With the “D.O.C.” designation of origin conferred to it in 1967, and subsequently raised to “D.O.C.G.” in 1984, Chianti is produced in a vast area of central Tuscany and includes the sub-areas of the Colli Aretini, Colli Fiorentini and Colli Senesi, Colline Pisane, Montalbano, Montespertoli and Rùfina. The Chianti Classico, on the other hand, was one of the sub-areas of the Chianti area until 1996 and then became a separate D.O.C.G. region, underlining the fact that its area is the one that represents the most ancient and traditional area for the production of this wine. The municipalities where Chianti Classico can be produced, starting with those around the Siena area, are Castelnuovo Berardenga, Castellina, Radda, Gaiole in Chianti and Poggibonsi. Add to these a few areas around Florence: Greve in Chianti, Barberino Val d’Elsa, San Casciano and Tavarnelle Val di Pesa.
The designation of origin (DOC or DOCG) indicates the area where a given wine can be produced and the technical rules to follow. The most important element is the grape variety. In Tuscany, the reds are almost all based on Sangiovese, whose characteristics are weak color, high levels of acidity and an unstable character that can nonetheless produce long-lived and very refined wines. The minimum and maximum percentage in Chianti is 75%, while for Chianti Classico it is 80%, thus accentuating the predominant role of this vine, which, as the absolute protagonist, can even make up 100% of the wine.
Today in the Chianti Classico you can add so-called complementary vines, up to a maximum of 20% over Sangiovese. Among the local ones we find the Canaiolo and the Colorino species and, among the imported or international vines, we can add varieties such as Cabernet Sauvignon and Merlot, while the white varieties of Trebbiano and Malvasia, once part of the tradition, can no longer be used from the 2006 vintage.
By contrast, in the production of Chianti, starting from 2003, 10% of Trebbiano and / or Malvasia are allowed in addition to 10% of Canaiolo and 15% of other red berried grapes (in the case of Chianti Superiore and Chianti produced in sub-areas, this is 20%) with a maximum limit of 10% for each variety. More grapes can be produced in vines that make Chianti (up to 90 quintals of grapes per hectare) compared to Chiantis with sub-areas that cannot exceed 80 quintals per hectare, which is reduced to a maximum of 75 quintals per hectare for Chianti Classico. The Chianti can go on sale from March 1st following the harvest, if Superior from September 1st, if Classico not before October 1st. In any case, the title of “Riserva” (reserve) can be applied only to wines that have been aged for at least two years.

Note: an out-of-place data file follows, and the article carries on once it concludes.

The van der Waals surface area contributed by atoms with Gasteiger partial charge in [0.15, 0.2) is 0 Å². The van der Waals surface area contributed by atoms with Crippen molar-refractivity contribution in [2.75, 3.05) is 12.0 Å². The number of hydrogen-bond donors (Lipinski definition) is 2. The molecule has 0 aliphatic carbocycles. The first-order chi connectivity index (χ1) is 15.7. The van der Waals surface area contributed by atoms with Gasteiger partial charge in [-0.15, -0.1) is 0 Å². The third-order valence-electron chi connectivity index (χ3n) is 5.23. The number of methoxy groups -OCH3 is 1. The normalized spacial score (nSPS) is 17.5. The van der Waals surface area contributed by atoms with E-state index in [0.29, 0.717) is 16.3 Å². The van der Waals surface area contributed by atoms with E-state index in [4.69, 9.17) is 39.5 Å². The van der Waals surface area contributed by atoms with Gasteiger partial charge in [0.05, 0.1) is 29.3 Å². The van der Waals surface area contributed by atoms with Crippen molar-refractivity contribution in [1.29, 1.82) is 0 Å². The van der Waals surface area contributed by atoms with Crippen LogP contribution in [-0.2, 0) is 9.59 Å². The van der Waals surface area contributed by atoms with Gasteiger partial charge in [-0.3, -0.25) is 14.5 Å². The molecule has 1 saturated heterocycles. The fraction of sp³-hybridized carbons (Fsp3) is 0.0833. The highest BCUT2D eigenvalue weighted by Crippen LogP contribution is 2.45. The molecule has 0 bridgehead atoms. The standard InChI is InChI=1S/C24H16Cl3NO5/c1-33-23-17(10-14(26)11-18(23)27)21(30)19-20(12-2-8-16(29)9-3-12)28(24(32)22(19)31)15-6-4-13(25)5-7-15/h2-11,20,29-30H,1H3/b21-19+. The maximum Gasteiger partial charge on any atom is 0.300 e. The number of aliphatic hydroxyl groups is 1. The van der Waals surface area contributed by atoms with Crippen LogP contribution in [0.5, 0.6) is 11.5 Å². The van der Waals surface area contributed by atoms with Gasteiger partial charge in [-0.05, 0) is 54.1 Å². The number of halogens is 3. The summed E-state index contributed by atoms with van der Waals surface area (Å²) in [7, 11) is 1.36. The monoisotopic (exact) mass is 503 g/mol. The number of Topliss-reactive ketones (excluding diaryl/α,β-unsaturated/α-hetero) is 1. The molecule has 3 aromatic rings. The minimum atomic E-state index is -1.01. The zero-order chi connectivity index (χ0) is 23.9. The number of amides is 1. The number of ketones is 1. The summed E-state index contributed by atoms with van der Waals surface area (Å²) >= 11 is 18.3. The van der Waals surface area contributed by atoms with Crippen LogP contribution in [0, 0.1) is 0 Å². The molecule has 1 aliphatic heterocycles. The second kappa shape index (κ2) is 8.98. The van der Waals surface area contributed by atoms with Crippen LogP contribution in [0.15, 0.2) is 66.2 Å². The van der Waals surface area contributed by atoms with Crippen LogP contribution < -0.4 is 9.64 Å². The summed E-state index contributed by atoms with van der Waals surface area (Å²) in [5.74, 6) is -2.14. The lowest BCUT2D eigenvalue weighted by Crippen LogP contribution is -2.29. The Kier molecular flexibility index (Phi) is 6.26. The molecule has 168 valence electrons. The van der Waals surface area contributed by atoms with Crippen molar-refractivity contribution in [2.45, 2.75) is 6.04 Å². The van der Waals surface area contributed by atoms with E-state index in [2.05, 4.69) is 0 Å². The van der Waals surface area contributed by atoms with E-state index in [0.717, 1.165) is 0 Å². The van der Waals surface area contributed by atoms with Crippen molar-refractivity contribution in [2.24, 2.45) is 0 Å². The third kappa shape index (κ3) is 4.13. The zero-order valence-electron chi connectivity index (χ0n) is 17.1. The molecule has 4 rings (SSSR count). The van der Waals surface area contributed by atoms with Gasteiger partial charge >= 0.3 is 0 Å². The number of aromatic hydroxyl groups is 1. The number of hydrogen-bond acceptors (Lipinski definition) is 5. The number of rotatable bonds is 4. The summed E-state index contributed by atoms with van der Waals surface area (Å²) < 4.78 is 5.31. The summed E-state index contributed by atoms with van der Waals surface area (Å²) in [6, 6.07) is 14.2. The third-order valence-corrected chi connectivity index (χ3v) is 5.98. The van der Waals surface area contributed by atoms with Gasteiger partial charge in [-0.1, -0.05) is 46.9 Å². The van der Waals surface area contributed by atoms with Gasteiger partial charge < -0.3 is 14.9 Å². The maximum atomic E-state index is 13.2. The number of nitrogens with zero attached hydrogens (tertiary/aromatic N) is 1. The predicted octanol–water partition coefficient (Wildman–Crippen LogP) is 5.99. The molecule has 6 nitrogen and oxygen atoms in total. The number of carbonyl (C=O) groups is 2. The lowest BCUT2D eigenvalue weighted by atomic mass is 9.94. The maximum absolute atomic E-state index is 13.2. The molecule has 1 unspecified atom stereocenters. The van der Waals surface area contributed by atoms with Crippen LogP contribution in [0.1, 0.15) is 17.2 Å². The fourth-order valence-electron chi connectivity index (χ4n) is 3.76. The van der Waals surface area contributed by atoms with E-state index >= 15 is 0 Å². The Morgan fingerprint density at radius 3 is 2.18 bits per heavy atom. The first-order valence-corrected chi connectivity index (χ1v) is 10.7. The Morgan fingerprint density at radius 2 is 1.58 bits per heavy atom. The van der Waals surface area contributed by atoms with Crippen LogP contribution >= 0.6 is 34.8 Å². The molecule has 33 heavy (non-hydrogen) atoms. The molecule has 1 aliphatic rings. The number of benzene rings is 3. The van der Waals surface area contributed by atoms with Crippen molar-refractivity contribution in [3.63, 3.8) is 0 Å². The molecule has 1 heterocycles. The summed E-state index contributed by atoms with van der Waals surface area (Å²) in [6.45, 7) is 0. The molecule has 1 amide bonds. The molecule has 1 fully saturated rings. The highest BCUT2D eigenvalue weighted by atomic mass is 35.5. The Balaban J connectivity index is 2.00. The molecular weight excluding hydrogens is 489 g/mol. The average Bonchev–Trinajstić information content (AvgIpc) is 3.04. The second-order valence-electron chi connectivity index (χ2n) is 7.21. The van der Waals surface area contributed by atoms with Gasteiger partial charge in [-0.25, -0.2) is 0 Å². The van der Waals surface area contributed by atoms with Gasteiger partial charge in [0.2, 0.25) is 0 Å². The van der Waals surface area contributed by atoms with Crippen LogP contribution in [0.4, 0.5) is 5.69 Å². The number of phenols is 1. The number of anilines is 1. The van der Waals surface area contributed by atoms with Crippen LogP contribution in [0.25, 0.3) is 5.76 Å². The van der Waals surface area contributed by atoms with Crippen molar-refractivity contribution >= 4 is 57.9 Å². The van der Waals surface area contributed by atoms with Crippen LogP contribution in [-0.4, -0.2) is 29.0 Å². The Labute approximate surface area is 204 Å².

The differences seen above, together with other chemical, physical and regional specifications established by the DOCG, make the Chianti Classico a wine that is generally more structured and at the same time with more polished traits, also due to a longer aging process. The Reserve versions of the Classico age for 40-50 years. There are various labels on the market that clearly demonstrate this longevity.
Chianti, on the other hand, is born as a wine to be drunk young, thanks to its fresh characteristics and to its generally slimmer body, except for some more ambitious labels and for the Reserves.
On a final note, it is worth mentioning the Gran Selezione del Chianti Classico, a particular title conferred to a wine that is produced only with the grapes grown in the best vineyards of the label and aged at least 30 months before entering the market.